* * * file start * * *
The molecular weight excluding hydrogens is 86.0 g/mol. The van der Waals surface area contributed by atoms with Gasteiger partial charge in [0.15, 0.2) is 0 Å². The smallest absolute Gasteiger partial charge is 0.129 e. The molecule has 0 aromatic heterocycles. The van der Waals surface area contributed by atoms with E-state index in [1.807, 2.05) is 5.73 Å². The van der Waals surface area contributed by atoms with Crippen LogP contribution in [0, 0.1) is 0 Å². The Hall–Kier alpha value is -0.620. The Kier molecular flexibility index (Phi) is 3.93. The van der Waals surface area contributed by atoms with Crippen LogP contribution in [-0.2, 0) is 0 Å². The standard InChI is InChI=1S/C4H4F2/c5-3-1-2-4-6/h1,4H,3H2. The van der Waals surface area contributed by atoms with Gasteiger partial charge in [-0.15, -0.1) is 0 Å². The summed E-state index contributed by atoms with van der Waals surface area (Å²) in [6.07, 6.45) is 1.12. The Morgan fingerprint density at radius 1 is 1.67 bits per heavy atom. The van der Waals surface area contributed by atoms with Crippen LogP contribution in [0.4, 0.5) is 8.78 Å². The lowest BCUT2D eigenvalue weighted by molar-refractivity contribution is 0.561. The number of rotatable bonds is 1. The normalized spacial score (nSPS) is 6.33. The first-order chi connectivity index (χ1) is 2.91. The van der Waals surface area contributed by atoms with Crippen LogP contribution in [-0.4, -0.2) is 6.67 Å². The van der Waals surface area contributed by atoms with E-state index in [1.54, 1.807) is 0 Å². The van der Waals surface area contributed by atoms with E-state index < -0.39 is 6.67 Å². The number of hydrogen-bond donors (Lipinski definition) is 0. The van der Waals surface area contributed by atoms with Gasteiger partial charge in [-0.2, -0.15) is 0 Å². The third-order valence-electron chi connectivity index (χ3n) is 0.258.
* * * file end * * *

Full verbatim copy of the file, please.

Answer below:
The molecular weight excluding hydrogens is 86.0 g/mol. The van der Waals surface area contributed by atoms with Gasteiger partial charge in [0.15, 0.2) is 0 Å². The smallest absolute Gasteiger partial charge is 0.129 e. The molecule has 0 aromatic heterocycles. The van der Waals surface area contributed by atoms with E-state index in [1.807, 2.05) is 5.73 Å². The van der Waals surface area contributed by atoms with Crippen LogP contribution in [0, 0.1) is 0 Å². The Hall–Kier alpha value is -0.620. The Kier molecular flexibility index (Phi) is 3.93. The van der Waals surface area contributed by atoms with Crippen LogP contribution in [-0.2, 0) is 0 Å². The standard InChI is InChI=1S/C4H4F2/c5-3-1-2-4-6/h1,4H,3H2. The van der Waals surface area contributed by atoms with Gasteiger partial charge in [-0.15, -0.1) is 0 Å². The summed E-state index contributed by atoms with van der Waals surface area (Å²) in [6.07, 6.45) is 1.12. The Morgan fingerprint density at radius 1 is 1.67 bits per heavy atom. The van der Waals surface area contributed by atoms with Crippen LogP contribution in [0.4, 0.5) is 8.78 Å². The lowest BCUT2D eigenvalue weighted by molar-refractivity contribution is 0.561. The number of rotatable bonds is 1. The normalized spacial score (nSPS) is 6.33. The first-order chi connectivity index (χ1) is 2.91. The van der Waals surface area contributed by atoms with Crippen LogP contribution in [-0.4, -0.2) is 6.67 Å². The van der Waals surface area contributed by atoms with E-state index in [1.54, 1.807) is 0 Å². The van der Waals surface area contributed by atoms with E-state index < -0.39 is 6.67 Å². The number of hydrogen-bond donors (Lipinski definition) is 0. The van der Waals surface area contributed by atoms with Gasteiger partial charge in [-0.2, -0.15) is 0 Å². The third-order valence-electron chi connectivity index (χ3n) is 0.258.